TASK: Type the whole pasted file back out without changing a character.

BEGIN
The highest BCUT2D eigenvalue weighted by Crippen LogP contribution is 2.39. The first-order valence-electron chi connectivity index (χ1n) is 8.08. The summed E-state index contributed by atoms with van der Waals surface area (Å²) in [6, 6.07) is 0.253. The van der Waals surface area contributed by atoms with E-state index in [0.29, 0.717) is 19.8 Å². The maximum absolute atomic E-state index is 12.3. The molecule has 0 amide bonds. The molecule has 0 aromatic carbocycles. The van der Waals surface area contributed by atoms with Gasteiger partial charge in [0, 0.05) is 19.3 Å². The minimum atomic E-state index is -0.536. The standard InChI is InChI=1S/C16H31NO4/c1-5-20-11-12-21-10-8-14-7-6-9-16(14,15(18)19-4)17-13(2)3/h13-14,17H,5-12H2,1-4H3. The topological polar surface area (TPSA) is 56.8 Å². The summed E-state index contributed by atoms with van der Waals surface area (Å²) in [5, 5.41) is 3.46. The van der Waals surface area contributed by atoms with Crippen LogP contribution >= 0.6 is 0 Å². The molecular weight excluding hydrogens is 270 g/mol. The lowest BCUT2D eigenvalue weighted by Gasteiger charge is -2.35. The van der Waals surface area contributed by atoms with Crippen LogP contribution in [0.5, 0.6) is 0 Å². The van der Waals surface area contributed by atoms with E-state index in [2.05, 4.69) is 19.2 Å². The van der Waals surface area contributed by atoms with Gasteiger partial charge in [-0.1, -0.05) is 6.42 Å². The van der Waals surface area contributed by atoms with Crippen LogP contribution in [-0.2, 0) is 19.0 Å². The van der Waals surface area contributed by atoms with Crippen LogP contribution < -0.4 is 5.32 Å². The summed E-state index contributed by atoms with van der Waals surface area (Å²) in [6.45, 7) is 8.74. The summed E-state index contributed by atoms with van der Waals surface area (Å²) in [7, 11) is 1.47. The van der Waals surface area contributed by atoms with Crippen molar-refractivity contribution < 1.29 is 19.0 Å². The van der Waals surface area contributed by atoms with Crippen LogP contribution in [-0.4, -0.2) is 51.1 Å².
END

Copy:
The highest BCUT2D eigenvalue weighted by Crippen LogP contribution is 2.39. The first-order valence-electron chi connectivity index (χ1n) is 8.08. The summed E-state index contributed by atoms with van der Waals surface area (Å²) in [6, 6.07) is 0.253. The van der Waals surface area contributed by atoms with E-state index in [0.29, 0.717) is 19.8 Å². The maximum absolute atomic E-state index is 12.3. The molecule has 0 amide bonds. The molecule has 0 aromatic carbocycles. The van der Waals surface area contributed by atoms with Gasteiger partial charge in [0, 0.05) is 19.3 Å². The minimum atomic E-state index is -0.536. The standard InChI is InChI=1S/C16H31NO4/c1-5-20-11-12-21-10-8-14-7-6-9-16(14,15(18)19-4)17-13(2)3/h13-14,17H,5-12H2,1-4H3. The topological polar surface area (TPSA) is 56.8 Å². The summed E-state index contributed by atoms with van der Waals surface area (Å²) in [5, 5.41) is 3.46. The van der Waals surface area contributed by atoms with Crippen LogP contribution >= 0.6 is 0 Å². The molecular weight excluding hydrogens is 270 g/mol. The lowest BCUT2D eigenvalue weighted by Gasteiger charge is -2.35. The van der Waals surface area contributed by atoms with Crippen LogP contribution in [0.5, 0.6) is 0 Å². The van der Waals surface area contributed by atoms with E-state index in [2.05, 4.69) is 19.2 Å². The van der Waals surface area contributed by atoms with Gasteiger partial charge in [-0.1, -0.05) is 6.42 Å². The van der Waals surface area contributed by atoms with Crippen LogP contribution in [-0.2, 0) is 19.0 Å². The van der Waals surface area contributed by atoms with Crippen LogP contribution < -0.4 is 5.32 Å². The summed E-state index contributed by atoms with van der Waals surface area (Å²) in [6.45, 7) is 8.74. The summed E-state index contributed by atoms with van der Waals surface area (Å²) in [7, 11) is 1.47. The van der Waals surface area contributed by atoms with Crippen molar-refractivity contribution < 1.29 is 19.0 Å². The van der Waals surface area contributed by atoms with Crippen LogP contribution in [-0.4, -0.2) is 51.1 Å².